But then how can we actually listen to your story and make sense of it as you’re going through, sometimes, what’s traumatic or a crisis, when you’re in the hospital, or when you have a family member that’s sick or dependent on you. So yeah, that’s kind of where I started and didn’t expect to go that route. But I’m so grateful that I did.

Nicole Vienneau  03:35

Oh, this is so good, especially with the influences of having your mom be a Nurse, your sisters be a Nurse, and then you being pushed towards Nursing and having that resistance at first, right? No, I don’t want to be a Nurse. And then discovering, hey, if I choose to be a Nurse, I can impact people in the way that I want to impact people, in the way that I want to show up.

Yeah, so I love this connection to, you know, recognizing that yeah, we can, as Nurses, wear so many different hats as you put it, and we can choose where we want to go and how we want to wear the hat. Right? Yeah, yeah. So tell us a little bit then about some of your experiences in the Nursing world, before you got to Nurse Coaching.

Ellie Monjoseph  04:25

Yeah, after Nursing school, I did the very traditional route of getting into a hospital, trying to do med surg, getting on a unit or a floor where I’m just taking care of acute care with patients. And so I loved that experience in the way that it really gave me a front row seat to humanity. I got to see all sorts of people walk in.

You grow up with your family system or your community and you have an idea of what the world looks like. And then all of a sudden, working in a big hospital, big inner city hospital and just seeing all sorts of people, or all sorts of situations, different kinds of families, really helped me understand just how unique everyone is, and where are their strengths and how it really isn’t a one size fits all approach to everyone.

And so I did that for about two and a half years. And there was something still calling me. I remember when I was in Nursing school, when I went to Nursing school, I told myself, I wanted to give back somehow. And so after doing two years, there was definitely some burnout, working in the hospital, working with just high trauma with patients taking care of high stress.

And something… that inner voice that wants to give back, I realized, okay, this is the time to do it. And so I ended up quitting that job to pursue volunteer work as a medical volunteer in underdeveloped countries.

And so it was a year of just me piecing together different assignments around the world and working with either mobile clinics and setting up clinics where there was no access to health care, or creating promotional education for people about something as simple as hand washing.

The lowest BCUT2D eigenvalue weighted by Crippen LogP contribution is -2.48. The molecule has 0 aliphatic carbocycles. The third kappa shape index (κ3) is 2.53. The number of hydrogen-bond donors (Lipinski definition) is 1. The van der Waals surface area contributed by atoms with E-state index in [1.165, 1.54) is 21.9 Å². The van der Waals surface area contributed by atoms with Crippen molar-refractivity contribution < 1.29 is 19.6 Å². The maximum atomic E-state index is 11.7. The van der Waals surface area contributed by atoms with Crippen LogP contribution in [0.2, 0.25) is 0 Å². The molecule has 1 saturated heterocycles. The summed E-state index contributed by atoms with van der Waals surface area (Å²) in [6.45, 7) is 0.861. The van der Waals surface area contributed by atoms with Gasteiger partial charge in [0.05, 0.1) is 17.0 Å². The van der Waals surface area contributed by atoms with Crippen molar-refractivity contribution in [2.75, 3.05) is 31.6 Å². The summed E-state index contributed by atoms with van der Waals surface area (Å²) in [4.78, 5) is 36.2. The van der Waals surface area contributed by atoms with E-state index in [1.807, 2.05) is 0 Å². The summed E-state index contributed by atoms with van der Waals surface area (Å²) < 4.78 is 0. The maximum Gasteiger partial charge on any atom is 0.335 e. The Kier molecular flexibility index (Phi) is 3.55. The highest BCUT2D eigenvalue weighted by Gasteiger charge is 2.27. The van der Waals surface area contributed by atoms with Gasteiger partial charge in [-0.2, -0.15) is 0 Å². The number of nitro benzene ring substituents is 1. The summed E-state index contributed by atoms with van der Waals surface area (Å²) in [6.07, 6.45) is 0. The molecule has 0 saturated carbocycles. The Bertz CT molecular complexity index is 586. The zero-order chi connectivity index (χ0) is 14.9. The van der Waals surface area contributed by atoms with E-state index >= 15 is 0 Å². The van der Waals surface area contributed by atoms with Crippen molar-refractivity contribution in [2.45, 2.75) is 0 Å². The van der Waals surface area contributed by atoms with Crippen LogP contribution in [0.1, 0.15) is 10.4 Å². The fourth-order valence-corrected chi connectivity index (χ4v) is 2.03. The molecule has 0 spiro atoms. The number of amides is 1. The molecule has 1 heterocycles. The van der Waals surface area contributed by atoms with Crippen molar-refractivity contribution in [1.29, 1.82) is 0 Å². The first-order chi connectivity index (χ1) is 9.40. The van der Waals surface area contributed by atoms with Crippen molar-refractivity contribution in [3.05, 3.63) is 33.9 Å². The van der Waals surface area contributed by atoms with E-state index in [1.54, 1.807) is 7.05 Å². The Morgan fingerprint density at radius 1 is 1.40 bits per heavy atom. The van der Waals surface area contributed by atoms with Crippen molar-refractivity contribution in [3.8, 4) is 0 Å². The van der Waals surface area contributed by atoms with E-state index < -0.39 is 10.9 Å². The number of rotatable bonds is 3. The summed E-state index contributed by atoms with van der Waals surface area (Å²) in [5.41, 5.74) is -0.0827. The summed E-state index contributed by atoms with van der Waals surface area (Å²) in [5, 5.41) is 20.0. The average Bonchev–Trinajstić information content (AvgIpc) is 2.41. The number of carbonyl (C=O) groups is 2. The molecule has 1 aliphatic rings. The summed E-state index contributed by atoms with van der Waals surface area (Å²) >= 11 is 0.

I remember we were in Papua New Guinea, in one of the places, and just working with people who have never seen a doctor, let alone never seen a white person. And so just that entire experience was very eye opening for me, of just how deeply different we are, but then also what connects us as people, and made me really fall in love with holistic health.

Because I was working with people from all over the world, not just as patients, but also medical professionals. You know, having a doctor from Germany, who was an integrative functional medicine practitioner, and some of her knowledge that she shared with me.

Or working with people who were physical therapists from Hong Kong, and their idea of the nervous system, acupuncture and integrating that into healthcare. And just seeing people from a holistic perspective really opened my eyes to just how much more there is. So my heart always felt it.

But I think I finally got to experience it working with a team of different people, and serving different populations, different cultures, that might not make sense to me, but trying to understand why are they where they are today? And where can we make sure that they’re thriving, whether it’s by providing more food in their poverty, or more support emotionally in their home, if there’s lack of resources or finances or understanding.

So I did that for a year. And it was a beautiful experience. I think I would have stayed more, but there was something also calling me to just come back home and be with family. And so I’m glad I listened to that kind of inner voice and then ended up coming back home and started working with autoimmune patients, and doing different kinds of care and infusions.

And also, that’s where my question still kind of lingered of, how do I make sure that people are thriving? Because I’m providing these cares, and I get to know these people—  because they would, you know, reoccurringly come back—  and building relationships with them. But seeing that we’re still missing the big picture.

They have a condition that they’re coming in with where their body is fighting against themselves. We know that, especially with autoimmune conditions, it’s only about 20 to 30% of your environment, or I’m sorry, 20 to 30% of your genetics and everything else is environment. And so where are we missing the pieces?

Where did they have potential past trauma that’s unresolved, or stress that they’re carrying in their body that is making them sick, that is creating disease. And that’s where it kind of started. It was simultaneous for me, where I started the journey of trying to figure it out for my patients, but then also me realizing I keep hitting burnout.

No matter what Nursing job I do, I keep hitting this wall where I have compassion fatigue, and I want to connect with people, but I’m so tired. And I don’t even have capacity for myself. Or having stints of time where I’m just constantly hustling, and I’m done with work, but I’m at home and my mind is still buzzing. And I can’t just silence that inner hum.

And so for me, it was kind of a journey of me also realizing I need some better support as well. I’m looking for answers, but I’m also part of… I’m living in the problem, in a way. And so that’s where I started pursuing more of the therapy route and trying to consider do I go back to school as a mental health counselor professional?